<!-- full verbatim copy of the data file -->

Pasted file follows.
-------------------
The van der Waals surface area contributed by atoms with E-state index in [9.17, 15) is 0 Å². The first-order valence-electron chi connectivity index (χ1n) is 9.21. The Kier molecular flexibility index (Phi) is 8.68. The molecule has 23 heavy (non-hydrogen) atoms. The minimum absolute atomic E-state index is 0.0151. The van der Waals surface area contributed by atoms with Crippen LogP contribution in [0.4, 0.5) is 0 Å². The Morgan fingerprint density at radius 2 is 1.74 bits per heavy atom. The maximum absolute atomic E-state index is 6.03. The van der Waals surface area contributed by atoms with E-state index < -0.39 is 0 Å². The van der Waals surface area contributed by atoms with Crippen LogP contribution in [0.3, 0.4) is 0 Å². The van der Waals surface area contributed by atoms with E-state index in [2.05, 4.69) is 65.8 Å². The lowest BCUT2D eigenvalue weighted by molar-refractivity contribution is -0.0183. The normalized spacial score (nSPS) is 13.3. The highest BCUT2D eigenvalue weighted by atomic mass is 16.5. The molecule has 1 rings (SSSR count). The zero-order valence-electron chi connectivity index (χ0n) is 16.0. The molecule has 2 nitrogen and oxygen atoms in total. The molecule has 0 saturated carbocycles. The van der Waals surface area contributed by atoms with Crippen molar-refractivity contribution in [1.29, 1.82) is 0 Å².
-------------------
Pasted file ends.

The van der Waals surface area contributed by atoms with E-state index in [9.17, 15) is 0 Å². The first-order valence-electron chi connectivity index (χ1n) is 9.21. The Kier molecular flexibility index (Phi) is 8.68. The molecule has 23 heavy (non-hydrogen) atoms. The minimum absolute atomic E-state index is 0.0151. The van der Waals surface area contributed by atoms with Crippen LogP contribution in [0.4, 0.5) is 0 Å². The Morgan fingerprint density at radius 2 is 1.74 bits per heavy atom. The maximum absolute atomic E-state index is 6.03. The van der Waals surface area contributed by atoms with E-state index < -0.39 is 0 Å². The van der Waals surface area contributed by atoms with Crippen LogP contribution in [0.3, 0.4) is 0 Å². The van der Waals surface area contributed by atoms with E-state index in [2.05, 4.69) is 65.8 Å². The lowest BCUT2D eigenvalue weighted by molar-refractivity contribution is -0.0183. The normalized spacial score (nSPS) is 13.3. The highest BCUT2D eigenvalue weighted by atomic mass is 16.5. The molecule has 1 rings (SSSR count). The zero-order valence-electron chi connectivity index (χ0n) is 16.0. The molecule has 2 nitrogen and oxygen atoms in total. The molecule has 0 saturated carbocycles. The van der Waals surface area contributed by atoms with Crippen molar-refractivity contribution in [1.29, 1.82) is 0 Å².